‘I enjoyed my pints when I played cricket but when I finished I wasn’t doing the training and started putting on a bit of weight and that led me into drinking vodka which seemed like a good idea at the time. But then I got into doubles and triples.’
It all culminated five years ago, with failed businesses behind him and a history of anxiety and depression, with that contemplation of suicide. Smith, who had begun a new life in Australia after retiring to get away from his old self and in a doomed attempt to save his marriage, was only rescued by the words of his son Harrison and the salvation which came with meeting the woman who is now his partner, Karin.
Five years ago he contemplated suicide but was saved by his son and new partner Karin
‘That right time to take my own life was approaching when my son found me crawled up in Barry Richards’ apartment. He reminded me I was still loved and that made me think. Then I met Karin in the same apartment block where I had gone to live with my parents.
‘I was still drinking and incredibly depressed. I’d lost the will to live and the enthusiasm to get out of bed in the morning. I’d lost my bubbly sense of humour but Karin became a friend and made me understand I was a good guy with a terrible problem.
‘She didn’t know who I was because she had no idea about cricket — and that was good because she wanted to help me for who I was rather than who I used to be. With her help, love and encouragement I’ve been able to get through it.’
Smith, 55, is sharing his extraordinary story in London where he has come to publicise his new book The Judge, an incredibly moving yet uplifting account of his career of high achievement and fall to the depths of mental illness and as a ‘functioning alcoholic’.
‘I was very concerned about baring my soul to the world because it’s hard to let people into my life, the good and the bad. But Karin encouraged me and thought it would be inspiring for anyone with similar issues and cathartic for me to get my problems out there. I’ve got everything off my chest now and I can rub my hands and move on. It’s been very good for me to put my soul into these pages.’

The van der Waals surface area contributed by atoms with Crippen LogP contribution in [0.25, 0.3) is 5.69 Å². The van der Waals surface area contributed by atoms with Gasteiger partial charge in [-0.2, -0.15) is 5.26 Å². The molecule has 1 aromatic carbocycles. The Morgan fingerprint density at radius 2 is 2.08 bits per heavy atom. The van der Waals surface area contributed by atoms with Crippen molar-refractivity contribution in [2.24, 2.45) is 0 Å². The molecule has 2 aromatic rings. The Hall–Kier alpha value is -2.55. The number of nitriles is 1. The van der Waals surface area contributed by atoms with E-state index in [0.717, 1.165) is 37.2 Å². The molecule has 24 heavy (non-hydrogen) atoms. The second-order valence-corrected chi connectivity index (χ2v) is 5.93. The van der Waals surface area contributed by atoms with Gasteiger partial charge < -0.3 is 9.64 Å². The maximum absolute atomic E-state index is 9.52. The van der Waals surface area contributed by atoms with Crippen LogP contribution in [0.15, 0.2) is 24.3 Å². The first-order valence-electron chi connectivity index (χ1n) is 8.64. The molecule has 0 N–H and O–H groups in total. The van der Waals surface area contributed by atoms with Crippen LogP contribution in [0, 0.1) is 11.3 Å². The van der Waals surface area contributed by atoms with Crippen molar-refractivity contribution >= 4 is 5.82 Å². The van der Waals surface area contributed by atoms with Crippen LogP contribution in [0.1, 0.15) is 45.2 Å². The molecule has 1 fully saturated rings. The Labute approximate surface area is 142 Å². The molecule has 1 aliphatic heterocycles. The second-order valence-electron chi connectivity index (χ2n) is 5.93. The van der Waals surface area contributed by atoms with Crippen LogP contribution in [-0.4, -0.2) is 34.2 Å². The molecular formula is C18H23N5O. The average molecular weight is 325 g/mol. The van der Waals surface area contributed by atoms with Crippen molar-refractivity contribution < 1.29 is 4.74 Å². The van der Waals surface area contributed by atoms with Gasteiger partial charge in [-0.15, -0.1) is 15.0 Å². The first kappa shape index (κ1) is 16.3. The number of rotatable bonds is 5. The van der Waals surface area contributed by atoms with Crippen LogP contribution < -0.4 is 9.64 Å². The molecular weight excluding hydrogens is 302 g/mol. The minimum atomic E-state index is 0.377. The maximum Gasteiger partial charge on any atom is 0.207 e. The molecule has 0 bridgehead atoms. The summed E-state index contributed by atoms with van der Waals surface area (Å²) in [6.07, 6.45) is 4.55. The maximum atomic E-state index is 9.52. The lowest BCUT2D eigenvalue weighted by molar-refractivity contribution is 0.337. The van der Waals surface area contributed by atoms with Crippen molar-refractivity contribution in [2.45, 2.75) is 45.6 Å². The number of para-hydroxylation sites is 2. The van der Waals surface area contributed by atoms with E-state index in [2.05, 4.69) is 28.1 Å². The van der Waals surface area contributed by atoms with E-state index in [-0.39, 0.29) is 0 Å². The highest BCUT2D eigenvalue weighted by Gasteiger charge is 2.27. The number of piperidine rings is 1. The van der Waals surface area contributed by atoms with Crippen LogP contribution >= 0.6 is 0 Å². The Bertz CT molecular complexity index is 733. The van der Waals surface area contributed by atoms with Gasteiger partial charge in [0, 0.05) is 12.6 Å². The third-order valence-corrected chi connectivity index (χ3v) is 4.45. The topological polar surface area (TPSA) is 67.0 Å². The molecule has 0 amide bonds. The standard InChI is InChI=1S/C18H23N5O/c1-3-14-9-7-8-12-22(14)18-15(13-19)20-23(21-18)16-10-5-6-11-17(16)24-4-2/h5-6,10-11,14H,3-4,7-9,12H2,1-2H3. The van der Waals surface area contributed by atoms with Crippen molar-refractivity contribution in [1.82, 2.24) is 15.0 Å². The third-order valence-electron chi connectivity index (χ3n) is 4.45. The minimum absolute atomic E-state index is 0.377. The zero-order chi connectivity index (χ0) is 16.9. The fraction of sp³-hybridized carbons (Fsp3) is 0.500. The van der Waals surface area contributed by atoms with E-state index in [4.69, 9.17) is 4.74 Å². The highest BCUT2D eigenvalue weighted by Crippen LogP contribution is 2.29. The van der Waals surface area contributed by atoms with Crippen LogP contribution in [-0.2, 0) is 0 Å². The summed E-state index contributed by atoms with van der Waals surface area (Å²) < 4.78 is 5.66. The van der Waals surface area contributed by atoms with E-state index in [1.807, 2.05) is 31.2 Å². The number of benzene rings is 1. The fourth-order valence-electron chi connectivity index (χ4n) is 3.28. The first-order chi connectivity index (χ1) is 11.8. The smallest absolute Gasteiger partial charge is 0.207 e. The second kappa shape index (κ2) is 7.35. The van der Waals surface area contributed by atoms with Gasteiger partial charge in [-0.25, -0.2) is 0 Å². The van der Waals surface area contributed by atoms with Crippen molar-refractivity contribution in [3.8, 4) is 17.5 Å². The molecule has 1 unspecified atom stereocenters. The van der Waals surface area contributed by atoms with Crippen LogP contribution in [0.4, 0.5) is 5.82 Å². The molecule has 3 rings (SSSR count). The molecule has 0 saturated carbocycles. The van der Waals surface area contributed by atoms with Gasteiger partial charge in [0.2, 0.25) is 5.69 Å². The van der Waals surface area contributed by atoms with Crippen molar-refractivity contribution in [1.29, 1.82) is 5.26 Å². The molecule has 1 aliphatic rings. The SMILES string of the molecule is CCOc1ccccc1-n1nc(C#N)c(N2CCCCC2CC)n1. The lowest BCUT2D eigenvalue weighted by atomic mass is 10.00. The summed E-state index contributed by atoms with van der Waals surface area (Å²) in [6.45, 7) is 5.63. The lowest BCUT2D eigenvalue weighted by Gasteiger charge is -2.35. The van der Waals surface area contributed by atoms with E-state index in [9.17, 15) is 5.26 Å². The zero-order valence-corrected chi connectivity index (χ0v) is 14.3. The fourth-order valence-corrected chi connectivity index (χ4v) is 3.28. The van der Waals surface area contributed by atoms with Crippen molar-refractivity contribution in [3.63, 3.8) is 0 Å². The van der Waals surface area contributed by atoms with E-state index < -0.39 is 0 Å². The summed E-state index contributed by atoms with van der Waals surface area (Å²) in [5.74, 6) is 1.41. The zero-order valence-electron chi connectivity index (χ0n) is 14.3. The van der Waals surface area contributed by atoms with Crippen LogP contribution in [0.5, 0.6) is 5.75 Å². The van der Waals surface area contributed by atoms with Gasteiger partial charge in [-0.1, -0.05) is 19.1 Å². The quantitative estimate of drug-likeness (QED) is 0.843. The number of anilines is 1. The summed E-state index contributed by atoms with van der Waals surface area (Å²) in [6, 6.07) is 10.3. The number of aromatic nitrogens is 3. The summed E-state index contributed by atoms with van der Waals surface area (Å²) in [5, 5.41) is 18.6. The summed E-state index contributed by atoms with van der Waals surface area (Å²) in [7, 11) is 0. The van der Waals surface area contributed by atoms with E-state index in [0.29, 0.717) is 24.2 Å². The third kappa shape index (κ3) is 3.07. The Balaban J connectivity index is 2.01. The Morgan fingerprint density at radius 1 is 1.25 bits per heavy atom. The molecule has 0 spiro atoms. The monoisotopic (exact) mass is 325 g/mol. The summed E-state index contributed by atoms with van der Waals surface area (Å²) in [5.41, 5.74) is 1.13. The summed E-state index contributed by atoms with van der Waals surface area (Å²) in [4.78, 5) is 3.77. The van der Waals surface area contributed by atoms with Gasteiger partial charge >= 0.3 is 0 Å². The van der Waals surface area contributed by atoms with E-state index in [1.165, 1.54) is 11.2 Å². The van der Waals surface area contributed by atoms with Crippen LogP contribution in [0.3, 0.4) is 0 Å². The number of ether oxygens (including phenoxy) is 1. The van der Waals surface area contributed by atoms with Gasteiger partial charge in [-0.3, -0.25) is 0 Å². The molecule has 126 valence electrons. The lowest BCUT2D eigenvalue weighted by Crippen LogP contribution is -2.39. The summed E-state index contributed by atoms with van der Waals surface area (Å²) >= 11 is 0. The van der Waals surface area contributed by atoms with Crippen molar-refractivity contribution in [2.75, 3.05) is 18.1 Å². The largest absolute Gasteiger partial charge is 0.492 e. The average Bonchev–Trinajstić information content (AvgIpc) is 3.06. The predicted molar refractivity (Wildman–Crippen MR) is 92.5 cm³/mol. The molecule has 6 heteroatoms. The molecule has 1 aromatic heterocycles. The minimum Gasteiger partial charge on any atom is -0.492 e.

The book will be launched tomorrow at the Ageas Bowl when Smith will be surrounded by old friends and mentors like Richards, Lamb and Mark Nicholas. He will also be back at his old home ground on Friday when, appropriately, England face West Indies.
I remind him of the classic image of Robin Smith, bobbing and weaving against the very best West Indian fast bowlers, and invariably putting them to the sword mainly with that ferocious square cut of his. You were, I tell him, a quite brilliant batsman. ‘In the book I talk about the fractured identity of being Robin Smith and The Judge,’ he responds.
The ex-Hampshire cricketer believes his story will be inspiring to others facing similar troubles
‘Listening to you say that as Robin Smith is very humbling and lovely but I find it difficult to accept. Maybe I was a good player but I don’t think of myself like that.
‘I was The Judge when I played with Lamby and Beefy, full of confidence and a bit of arrogance, but Robin Smith as a person is shy and introverted and he lacks self-belief. I don’t think that helped when I retired.’
But now, with the love and support of Karin who is by his side throughout our hour together, he is actually enjoying being Robin Smith. He has metaphorically used his square cut to swat his demons to the boundary and he is flourishing in Perth working for his brother Chris, a former England batsman himself, and as a coach who advocates a traditional technique rather than Twenty20 strokes.
‘Life is good,’ added Smith. ‘It’s certainly very good from where I was five years ago but I will continue to strive to make sure I enjoy the rest of my life and enjoy giving plenty. I’ve learnt over the years that the more you give the more you get back. With Karin’s help, love and encouragement I’ve been able to get through it. Life now is as good as it could be.’
The Judge by Robin Smith with Rob Smyth is published by Yellow Jersey Press on Wednesday.
Share this article
Source: Read Full Article